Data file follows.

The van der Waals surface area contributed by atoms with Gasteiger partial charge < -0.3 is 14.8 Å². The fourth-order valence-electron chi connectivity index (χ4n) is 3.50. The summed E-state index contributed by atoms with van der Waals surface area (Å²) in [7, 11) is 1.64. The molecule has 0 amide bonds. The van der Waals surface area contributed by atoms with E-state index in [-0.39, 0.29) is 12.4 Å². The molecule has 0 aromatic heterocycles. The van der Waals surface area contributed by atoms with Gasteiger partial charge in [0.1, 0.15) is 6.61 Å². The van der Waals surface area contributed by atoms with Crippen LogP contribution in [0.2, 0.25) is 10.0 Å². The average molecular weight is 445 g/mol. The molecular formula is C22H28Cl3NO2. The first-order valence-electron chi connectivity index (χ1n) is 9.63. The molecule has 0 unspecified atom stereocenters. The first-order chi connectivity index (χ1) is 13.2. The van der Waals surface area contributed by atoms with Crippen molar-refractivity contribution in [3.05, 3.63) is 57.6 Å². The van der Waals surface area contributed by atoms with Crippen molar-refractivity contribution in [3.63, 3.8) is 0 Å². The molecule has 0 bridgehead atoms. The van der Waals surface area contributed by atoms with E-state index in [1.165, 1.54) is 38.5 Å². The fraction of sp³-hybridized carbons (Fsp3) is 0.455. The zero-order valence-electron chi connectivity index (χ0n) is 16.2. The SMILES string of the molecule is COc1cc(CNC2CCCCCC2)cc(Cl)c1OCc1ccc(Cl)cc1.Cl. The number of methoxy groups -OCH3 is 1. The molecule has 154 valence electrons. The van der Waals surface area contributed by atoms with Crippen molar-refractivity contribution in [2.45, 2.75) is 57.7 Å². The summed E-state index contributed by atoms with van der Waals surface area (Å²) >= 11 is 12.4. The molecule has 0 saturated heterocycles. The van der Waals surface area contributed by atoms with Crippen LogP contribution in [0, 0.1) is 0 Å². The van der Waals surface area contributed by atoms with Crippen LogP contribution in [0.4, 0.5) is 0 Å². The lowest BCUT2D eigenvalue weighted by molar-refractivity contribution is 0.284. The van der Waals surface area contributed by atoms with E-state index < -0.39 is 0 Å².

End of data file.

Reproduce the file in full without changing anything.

The van der Waals surface area contributed by atoms with Gasteiger partial charge < -0.3 is 14.8 Å². The fourth-order valence-electron chi connectivity index (χ4n) is 3.50. The summed E-state index contributed by atoms with van der Waals surface area (Å²) in [7, 11) is 1.64. The molecule has 0 amide bonds. The van der Waals surface area contributed by atoms with E-state index in [-0.39, 0.29) is 12.4 Å². The molecule has 0 aromatic heterocycles. The van der Waals surface area contributed by atoms with Gasteiger partial charge in [0.1, 0.15) is 6.61 Å². The van der Waals surface area contributed by atoms with Crippen LogP contribution in [0.2, 0.25) is 10.0 Å². The average molecular weight is 445 g/mol. The molecular formula is C22H28Cl3NO2. The first-order valence-electron chi connectivity index (χ1n) is 9.63. The molecule has 0 unspecified atom stereocenters. The first-order chi connectivity index (χ1) is 13.2. The van der Waals surface area contributed by atoms with Crippen molar-refractivity contribution in [3.05, 3.63) is 57.6 Å². The van der Waals surface area contributed by atoms with Crippen molar-refractivity contribution in [3.63, 3.8) is 0 Å². The molecule has 0 bridgehead atoms. The van der Waals surface area contributed by atoms with E-state index in [1.165, 1.54) is 38.5 Å². The fraction of sp³-hybridized carbons (Fsp3) is 0.455. The zero-order valence-electron chi connectivity index (χ0n) is 16.2. The SMILES string of the molecule is COc1cc(CNC2CCCCCC2)cc(Cl)c1OCc1ccc(Cl)cc1.Cl. The number of methoxy groups -OCH3 is 1. The molecule has 154 valence electrons. The van der Waals surface area contributed by atoms with Crippen molar-refractivity contribution in [2.45, 2.75) is 57.7 Å². The summed E-state index contributed by atoms with van der Waals surface area (Å²) >= 11 is 12.4. The molecule has 0 saturated heterocycles. The van der Waals surface area contributed by atoms with Crippen LogP contribution in [0, 0.1) is 0 Å². The van der Waals surface area contributed by atoms with Crippen LogP contribution in [0.4, 0.5) is 0 Å². The lowest BCUT2D eigenvalue weighted by molar-refractivity contribution is 0.284. The van der Waals surface area contributed by atoms with E-state index < -0.39 is 0 Å².